Pet Insurance- yes it helps but here's what you should consider
These pet insurance companies try to stay competitive, so each year you'll want to take a look at some reviews and see if yours is still performing at the top, or if others have surpassed them in cost, coverage or other important factors. You're paying for it, so it's best to know what you're paying FOR.
What is the purpose of pet insurance?
To ensure that, in the event of any incidents or injury, you have some financial help from the insurance company you've established a plan with. We don't usually expect to suddenly have to pay hundreds or thousands of dollars on our dog at any point throughout their life, it's just not something most people consider. But the fact is that over the span of their lives which is usually 8-18 years long, we SHOULD be prepared because inevitably, all living creates are susceptible to illness, injury or worse.
Some examples I have seen frequently:
1) When they are limping from a long hike and need x-rays only to find that they need orthopedic surgery for a ruptured ligament, which costs about $2,800 alone.
2) Or when they eat some grapes from the dining room table and aren't feeling great, which turns out to be pancreatitis since grapes are toxic to dogs, so now they need hospitalization, fluids, anti-nausea and pain medications for a few days to recover, which can cost $1,500.
3) Or when they have itchy ears and it ends up that they have ear infections and need to be sedated to clean deep enough to clear the debris, apply the medication deep into the canal, administer pain and anti-inflammatory medications and shave the excess hair away to allow air to access the infected area. Then there's the medications to go home with you, and the recheck in a few days or weeks. This can easily run into hundreds of dollars.
4) A little runny nose and cough ends up being kennel cough, which then turns into pneumonia. After all of the vet visits, tests, medications and possible hospitalization, you can expect the cost to be in the hundreds or more.
What exactly should you be looking for in an insurance company and policy?
1) Monthly premium options- Some allow you to pay a higher premium, a lower deductible, and a higher payout from them. High risk, high reward type of plan. Sometimes it's the opposite, you want to choose the lowest premium, highest deductible and lowest percentage of coverage. You'll want to have options and understand what these each mean for your bottom line.
Ex: Dog ruptures cruciate ligament and needs $2,500 surgery today.
Person 1 has "expensive" plan and pays $75/month for their premium since their dog was a puppy who is now 3 years old ($2,700). They have a $250 deductible (so they have to pay the first $250) but, they will get reimbursed 85% of the cost they paid out of pocket. They end up paying $338 of the $2,500.
Person 2 has the "cheapest" plan and pays $35/month for their premium since their dog was a puppy who is now 3 years old ($1,260). They have a $500 deductible (so they have to pay the first $500) but, they'll get reimbursed 50% of the cost paid out of pocket. They end up paying $1,000 of the $2,500.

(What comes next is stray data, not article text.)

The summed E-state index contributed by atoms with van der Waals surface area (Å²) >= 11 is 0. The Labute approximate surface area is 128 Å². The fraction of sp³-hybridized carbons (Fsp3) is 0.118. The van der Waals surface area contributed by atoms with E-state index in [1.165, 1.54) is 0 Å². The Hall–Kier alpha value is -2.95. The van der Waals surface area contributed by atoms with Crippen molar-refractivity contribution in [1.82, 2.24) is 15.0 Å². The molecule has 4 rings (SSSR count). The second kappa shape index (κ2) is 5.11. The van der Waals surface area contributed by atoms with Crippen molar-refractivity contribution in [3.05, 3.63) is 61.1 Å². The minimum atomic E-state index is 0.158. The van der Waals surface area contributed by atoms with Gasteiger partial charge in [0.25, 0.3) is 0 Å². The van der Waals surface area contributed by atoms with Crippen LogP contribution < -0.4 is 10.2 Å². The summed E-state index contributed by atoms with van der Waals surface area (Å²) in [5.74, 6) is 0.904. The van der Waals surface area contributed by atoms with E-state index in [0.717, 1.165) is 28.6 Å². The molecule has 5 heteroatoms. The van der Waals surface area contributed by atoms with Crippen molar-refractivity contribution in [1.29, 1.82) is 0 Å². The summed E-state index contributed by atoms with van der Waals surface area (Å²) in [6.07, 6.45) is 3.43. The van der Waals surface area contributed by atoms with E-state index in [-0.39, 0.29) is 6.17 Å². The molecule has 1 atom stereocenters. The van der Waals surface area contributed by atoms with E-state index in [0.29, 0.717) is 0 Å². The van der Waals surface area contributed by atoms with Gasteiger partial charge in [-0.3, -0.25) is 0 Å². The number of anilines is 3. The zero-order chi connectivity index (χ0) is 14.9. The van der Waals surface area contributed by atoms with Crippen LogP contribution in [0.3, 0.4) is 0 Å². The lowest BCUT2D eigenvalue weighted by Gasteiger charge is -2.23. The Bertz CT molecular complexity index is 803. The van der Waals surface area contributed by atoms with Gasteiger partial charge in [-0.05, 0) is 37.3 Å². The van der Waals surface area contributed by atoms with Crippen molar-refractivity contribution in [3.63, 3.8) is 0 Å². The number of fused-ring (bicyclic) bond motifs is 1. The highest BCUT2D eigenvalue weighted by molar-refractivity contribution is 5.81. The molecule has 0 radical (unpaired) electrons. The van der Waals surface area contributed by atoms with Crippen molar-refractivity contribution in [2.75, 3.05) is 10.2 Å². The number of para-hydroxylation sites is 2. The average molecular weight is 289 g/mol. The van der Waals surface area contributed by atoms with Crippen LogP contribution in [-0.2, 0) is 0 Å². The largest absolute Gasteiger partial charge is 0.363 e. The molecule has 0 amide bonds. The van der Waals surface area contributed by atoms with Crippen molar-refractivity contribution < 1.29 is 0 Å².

So, the high risk=high reward in those moments when we don't have a large chunk of money on hand for these sudden events.
2) Deductible options- Deductible means the amount you have to pay first, before insurance will kick in. Sometimes this is per year, sometimes it is per event or claim, or toward specific things. Some plans offer different deductibles. Usually the lower the deductible, the higher the premium.
3) Emergency coverage- The whole point of having pet insurance is to kick in when unexpected veterinary expenses pop up. Emergencies and issues beyond a simple flea and tick treatment, dental cleaning or vaccine boosters. You would expect THOSE types of things to be covered on a preventative care plan through your vet. Ask so you understand the difference.
4) Highest percentage of coverage or reimbursement for the largest variety of incidents. Dig deep into each companies actual pay-outs! Most will have you pay out of pocket, mostly for the sake of time. Then, they'll process your claim after the review all of the vet records and cut you a check to reimburse the % they agree to, based off of which plan you chose AND if they agree that the issue wasn't related to a pre-existing issue.
5) Do they cover ONLY emergencies? Or also dental cleanings and extractions? Supplements? Medications? Physical therapy?
Is it different than my vet clinics monthly plan?
YES. Most clinics that offer monthly plans are actually preventative care plans, NOT insurance plans. Always ask about this and ask for specific details of what's covered, what's not, what the out-of-pocket cost could be for things not covered etc.
Does age, illness or injury affect my pet's ability to be covered, or the premiums and deductibles?
YES. Your best odds are to sign your dog up when they're young and healthy. Most insurance companies have strict limits of certain pre-existing conditions and they can even limit entire body systems (orthopedic, vision, skin, kidney etc) if there's been an issue in your dogs record in the past. Some companies are more lenient than others but you have to understand the difference between human and animal insurance.
Here are some good places to look for honest and helpful reviews of the various pet insurance plans: